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1 Introduction

To cope with the requirements that ATM technology imposes on network management, it is necessary to discuss the changing role of network management. Currently, network management is concerned mainly with the support of isolating faults and detecting performance bottlenecks by long-term monitoring. However, having in mind the possibility to control the traffic in the network, the goal should be to prevent faults (i.e., unacceptable high cell losses), and to support efficient resource allocation in the ATM network.

The basic principle of ATM is statistical multiplexing, the success of which depends to a great extent on the statistical traffic behaviour in the network. It is therefore necessary to adjust resource allocation schemes with respect to certain characteristics of the traffic. Traditionally, network management is used to monitor the network, and the operator adjusts the network configuration after problems were detected.

A desired goal, however, is self-regulating network management, which should be able to configure the appropriate parts of the network with respect to the special requirements of the users before they recognize problems. These configuration decisions should be based on monitored traffic and knowledge of history network behaviour.

The necessity of a new role of ATM management has been recognized by various other authors. [8] introduces an architecture for the integration of performance management and resource control. Thereby providing the network operator with a set of control parameters to actively influence the way the Connection Admission Control (CAC) operates. The architecture they present is based on previous work of [5] and [6], and provides the possibility to adjust the CAC according to performance requirements. However, the choice of reasonable values for the control parameters is based on the experiences of the operator and the system acts on previously detected call request intensities. Unlike the approach presented in this paper, they do not consider any knowledge about usual (i.e., history-based) traffic requirements.

In another work of the same group, [1] presents an algorithm for virtual path configuration with the goal of minimizing call blocking and call setup times. So, this work aims in the prevention of problems, as well.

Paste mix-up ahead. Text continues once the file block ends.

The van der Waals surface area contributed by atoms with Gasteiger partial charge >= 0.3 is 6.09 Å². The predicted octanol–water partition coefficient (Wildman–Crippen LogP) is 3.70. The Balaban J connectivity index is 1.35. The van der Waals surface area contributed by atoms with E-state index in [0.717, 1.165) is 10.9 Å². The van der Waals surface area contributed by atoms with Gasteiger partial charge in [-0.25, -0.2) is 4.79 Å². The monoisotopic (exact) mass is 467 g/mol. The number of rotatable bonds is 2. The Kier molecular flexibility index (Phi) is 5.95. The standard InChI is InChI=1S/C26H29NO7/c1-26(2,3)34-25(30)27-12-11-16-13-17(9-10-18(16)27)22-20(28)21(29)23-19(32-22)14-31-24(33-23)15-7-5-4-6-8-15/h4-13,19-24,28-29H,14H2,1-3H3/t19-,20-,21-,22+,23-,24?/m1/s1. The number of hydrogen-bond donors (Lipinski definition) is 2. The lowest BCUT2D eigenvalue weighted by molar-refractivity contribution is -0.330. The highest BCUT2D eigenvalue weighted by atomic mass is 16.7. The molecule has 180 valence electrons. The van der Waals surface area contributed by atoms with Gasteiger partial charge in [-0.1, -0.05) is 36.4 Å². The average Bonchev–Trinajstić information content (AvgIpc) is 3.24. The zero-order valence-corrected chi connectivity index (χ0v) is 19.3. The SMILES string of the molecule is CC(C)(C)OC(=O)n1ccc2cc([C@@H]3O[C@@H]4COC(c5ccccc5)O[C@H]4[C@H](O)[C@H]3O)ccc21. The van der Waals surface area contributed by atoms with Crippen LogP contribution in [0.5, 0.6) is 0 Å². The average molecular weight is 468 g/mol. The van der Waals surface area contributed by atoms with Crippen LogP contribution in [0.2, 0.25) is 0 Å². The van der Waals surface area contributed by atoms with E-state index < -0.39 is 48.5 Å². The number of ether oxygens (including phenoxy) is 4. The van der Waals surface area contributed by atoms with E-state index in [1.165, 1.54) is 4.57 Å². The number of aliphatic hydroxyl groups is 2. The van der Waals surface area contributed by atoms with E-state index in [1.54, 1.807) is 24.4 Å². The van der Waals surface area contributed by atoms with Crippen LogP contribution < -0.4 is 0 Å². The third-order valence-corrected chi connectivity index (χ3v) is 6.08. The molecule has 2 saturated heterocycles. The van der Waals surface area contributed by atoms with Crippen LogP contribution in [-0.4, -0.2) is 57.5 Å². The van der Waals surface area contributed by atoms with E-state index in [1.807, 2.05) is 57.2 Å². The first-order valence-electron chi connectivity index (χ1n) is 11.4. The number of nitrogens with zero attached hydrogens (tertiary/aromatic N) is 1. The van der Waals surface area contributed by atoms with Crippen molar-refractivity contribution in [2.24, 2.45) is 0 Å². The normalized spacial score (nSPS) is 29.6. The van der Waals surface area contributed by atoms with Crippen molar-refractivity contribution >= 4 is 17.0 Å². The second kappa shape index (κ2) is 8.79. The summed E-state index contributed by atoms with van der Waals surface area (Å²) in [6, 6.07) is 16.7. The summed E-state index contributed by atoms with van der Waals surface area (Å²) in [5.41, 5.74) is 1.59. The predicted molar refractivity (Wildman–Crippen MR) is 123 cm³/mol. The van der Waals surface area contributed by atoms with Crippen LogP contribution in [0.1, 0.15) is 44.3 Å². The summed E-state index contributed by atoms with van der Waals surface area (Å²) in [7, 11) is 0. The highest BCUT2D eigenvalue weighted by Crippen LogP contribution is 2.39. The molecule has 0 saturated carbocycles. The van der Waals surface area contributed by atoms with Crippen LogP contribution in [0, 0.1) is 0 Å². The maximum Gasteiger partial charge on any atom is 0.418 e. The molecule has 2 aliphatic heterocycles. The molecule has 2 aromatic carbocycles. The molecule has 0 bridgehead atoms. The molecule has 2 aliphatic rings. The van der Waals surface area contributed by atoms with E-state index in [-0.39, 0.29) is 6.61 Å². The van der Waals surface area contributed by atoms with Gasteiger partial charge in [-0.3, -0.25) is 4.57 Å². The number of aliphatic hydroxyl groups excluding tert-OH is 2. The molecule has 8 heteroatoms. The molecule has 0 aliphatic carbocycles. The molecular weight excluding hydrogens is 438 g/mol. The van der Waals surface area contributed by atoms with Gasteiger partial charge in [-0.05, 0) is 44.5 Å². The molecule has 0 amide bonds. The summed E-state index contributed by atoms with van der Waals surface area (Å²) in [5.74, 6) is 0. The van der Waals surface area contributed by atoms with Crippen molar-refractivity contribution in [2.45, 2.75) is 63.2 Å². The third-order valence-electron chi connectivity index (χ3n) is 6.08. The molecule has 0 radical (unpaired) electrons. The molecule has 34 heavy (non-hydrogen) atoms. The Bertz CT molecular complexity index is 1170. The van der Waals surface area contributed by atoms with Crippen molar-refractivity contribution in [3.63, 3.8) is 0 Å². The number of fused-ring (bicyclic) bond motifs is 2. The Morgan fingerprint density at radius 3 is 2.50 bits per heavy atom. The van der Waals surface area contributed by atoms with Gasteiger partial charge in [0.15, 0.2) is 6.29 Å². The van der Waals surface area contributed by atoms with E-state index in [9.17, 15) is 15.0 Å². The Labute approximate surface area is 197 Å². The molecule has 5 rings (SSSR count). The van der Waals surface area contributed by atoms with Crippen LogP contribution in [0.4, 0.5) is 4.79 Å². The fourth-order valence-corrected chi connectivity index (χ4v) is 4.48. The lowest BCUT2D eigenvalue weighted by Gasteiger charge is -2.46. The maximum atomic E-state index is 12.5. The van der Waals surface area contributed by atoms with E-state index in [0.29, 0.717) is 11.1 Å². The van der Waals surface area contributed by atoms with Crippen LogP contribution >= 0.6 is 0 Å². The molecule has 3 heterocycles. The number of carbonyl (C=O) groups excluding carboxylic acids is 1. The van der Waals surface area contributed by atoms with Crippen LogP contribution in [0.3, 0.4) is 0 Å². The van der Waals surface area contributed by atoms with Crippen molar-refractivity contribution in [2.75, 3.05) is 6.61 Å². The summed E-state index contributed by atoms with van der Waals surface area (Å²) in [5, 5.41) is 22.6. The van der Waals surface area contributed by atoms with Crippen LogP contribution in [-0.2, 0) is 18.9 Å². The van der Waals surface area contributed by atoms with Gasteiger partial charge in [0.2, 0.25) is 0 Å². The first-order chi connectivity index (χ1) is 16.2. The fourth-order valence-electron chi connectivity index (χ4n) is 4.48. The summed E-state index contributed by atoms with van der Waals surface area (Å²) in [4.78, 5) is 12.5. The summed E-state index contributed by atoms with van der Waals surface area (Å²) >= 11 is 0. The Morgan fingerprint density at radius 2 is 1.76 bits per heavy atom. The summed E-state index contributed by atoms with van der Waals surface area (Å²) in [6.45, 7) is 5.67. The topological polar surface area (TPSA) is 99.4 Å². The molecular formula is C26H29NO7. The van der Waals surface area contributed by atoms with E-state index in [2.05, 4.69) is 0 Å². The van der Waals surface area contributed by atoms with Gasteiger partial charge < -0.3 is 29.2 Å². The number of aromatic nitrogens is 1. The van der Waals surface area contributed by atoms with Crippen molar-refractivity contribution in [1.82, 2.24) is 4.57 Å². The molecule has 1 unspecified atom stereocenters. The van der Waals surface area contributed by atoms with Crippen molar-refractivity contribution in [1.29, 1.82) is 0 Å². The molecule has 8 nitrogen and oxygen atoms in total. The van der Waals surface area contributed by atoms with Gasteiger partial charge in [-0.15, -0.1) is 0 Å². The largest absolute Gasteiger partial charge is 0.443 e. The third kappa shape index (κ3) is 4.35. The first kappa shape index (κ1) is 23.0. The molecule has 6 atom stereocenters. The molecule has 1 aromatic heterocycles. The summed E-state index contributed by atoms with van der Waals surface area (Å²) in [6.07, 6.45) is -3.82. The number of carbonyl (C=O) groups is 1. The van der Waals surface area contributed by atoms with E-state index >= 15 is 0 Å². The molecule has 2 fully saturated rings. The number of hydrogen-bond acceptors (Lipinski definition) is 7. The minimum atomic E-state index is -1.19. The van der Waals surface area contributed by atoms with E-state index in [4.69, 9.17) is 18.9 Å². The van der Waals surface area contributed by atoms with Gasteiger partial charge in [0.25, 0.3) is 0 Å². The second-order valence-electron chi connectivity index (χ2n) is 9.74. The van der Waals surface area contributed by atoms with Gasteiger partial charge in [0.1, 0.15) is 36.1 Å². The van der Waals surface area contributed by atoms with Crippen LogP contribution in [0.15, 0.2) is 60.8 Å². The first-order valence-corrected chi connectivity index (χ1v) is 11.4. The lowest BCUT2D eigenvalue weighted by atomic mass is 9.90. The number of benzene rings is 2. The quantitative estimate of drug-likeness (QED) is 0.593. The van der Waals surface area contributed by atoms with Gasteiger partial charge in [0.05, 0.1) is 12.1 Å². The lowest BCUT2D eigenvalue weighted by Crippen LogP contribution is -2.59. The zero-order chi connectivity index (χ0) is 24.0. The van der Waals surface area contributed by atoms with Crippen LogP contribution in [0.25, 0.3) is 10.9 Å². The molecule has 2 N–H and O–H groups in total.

[4] also notes the necessity for management platforms to ''quickly determine and execute corrective actions'' in response to new technologies and services. They propose an intelligent multi-agent system where agents can work together and exchange knowledge about the current network state. As an example application of this system an 'early-cell-discard' approach is presented. There, the aim is to discard cells as early as possible, when congestion appearing further on the network would cause them to get lost anyway. On the contrary, the approach proposed in the present paper tries to minimize the occurrence of congestion itself.

[11] deals with the complex aspects of history management in general. This work presents an architecture to support the operator in the prediction of future behaviour of the network by providing him with a suitable environment ''to analyze the conditions leading to undesirable states'' in the past. However, the importance of combining history information and resource allocation objectives, especially in ATM networks, has not been considered up to now.

While recognizing the importance and necessity of the above approaches the work presented here takes a different route. The motivation is quite clear: As the success of a generous bandwidth sharing strategy in ATM depends on the statistical behaviour of the traffic - which certainly varies depending on providers, customers, available services and time - the base for management operations should be build on knowledge about this traffic.

In order to develop an adaptive algorithm, it is necessary to derive definite operations, that regulate the traffic in our network in order to match all user requirements best.

This work tries to identify such operations and the correct time to initiate them. A model is presented, which allows the derivation of management parameters to monitor and the actions to be carried out when certain values are exceeded in order to achieve the overall goal of 'Preventing Rather Repairing'.

To sketch the tasks to solve, it is necessary (i) to specify parameters to monitor the behaviour of the network, (ii) to specify thresholds for triggering the necessary actions, and (iii) of course, to specify the actions themselves. We present a model where these issues are tackled in order to achieve the goal of a self-regulating network management.

The paper proceeds as follows: Section 2 discusses network management tasks and introduces the 'connection-oriented view' for the definition of management goals. Afterwards, resource allocation is analyzed in section 3. Section 4 describes the proposed model and its main components: Specified parameters, actions, policies, and control mechanisms. In section 5, we discuss the implementational experiences gained. Section 6 concludes the paper and presents an outlook on future research.

next up previous
Next: 2 Tasks of Network Up: Preventing Rather Repairing - Previous: Preventing Rather Repairing -

Anja Schuhknecht
Wed May 31 09:56:07 MET DST 1995